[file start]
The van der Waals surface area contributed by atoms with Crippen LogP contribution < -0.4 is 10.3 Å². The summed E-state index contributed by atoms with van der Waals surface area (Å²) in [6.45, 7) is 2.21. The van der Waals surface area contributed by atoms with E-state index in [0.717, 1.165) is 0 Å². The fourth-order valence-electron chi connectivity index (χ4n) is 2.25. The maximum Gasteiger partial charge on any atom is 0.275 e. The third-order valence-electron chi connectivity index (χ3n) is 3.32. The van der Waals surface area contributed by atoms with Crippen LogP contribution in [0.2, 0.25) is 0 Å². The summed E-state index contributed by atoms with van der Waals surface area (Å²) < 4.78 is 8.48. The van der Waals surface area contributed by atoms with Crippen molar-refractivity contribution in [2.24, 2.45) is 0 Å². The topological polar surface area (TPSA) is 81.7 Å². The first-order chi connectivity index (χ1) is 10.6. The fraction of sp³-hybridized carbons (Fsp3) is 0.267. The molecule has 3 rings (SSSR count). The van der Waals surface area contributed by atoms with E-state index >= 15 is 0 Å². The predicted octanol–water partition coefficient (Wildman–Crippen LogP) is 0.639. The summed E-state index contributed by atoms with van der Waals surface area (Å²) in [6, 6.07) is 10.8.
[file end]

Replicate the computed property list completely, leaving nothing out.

The van der Waals surface area contributed by atoms with Crippen LogP contribution < -0.4 is 10.3 Å². The summed E-state index contributed by atoms with van der Waals surface area (Å²) in [6.45, 7) is 2.21. The van der Waals surface area contributed by atoms with E-state index in [0.717, 1.165) is 0 Å². The fourth-order valence-electron chi connectivity index (χ4n) is 2.25. The maximum Gasteiger partial charge on any atom is 0.275 e. The third-order valence-electron chi connectivity index (χ3n) is 3.32. The van der Waals surface area contributed by atoms with Crippen LogP contribution in [0.2, 0.25) is 0 Å². The summed E-state index contributed by atoms with van der Waals surface area (Å²) < 4.78 is 8.48. The van der Waals surface area contributed by atoms with Crippen molar-refractivity contribution in [2.24, 2.45) is 0 Å². The topological polar surface area (TPSA) is 81.7 Å². The first-order chi connectivity index (χ1) is 10.6. The fraction of sp³-hybridized carbons (Fsp3) is 0.267. The molecule has 3 rings (SSSR count). The van der Waals surface area contributed by atoms with E-state index >= 15 is 0 Å². The predicted octanol–water partition coefficient (Wildman–Crippen LogP) is 0.639. The summed E-state index contributed by atoms with van der Waals surface area (Å²) in [6, 6.07) is 10.8.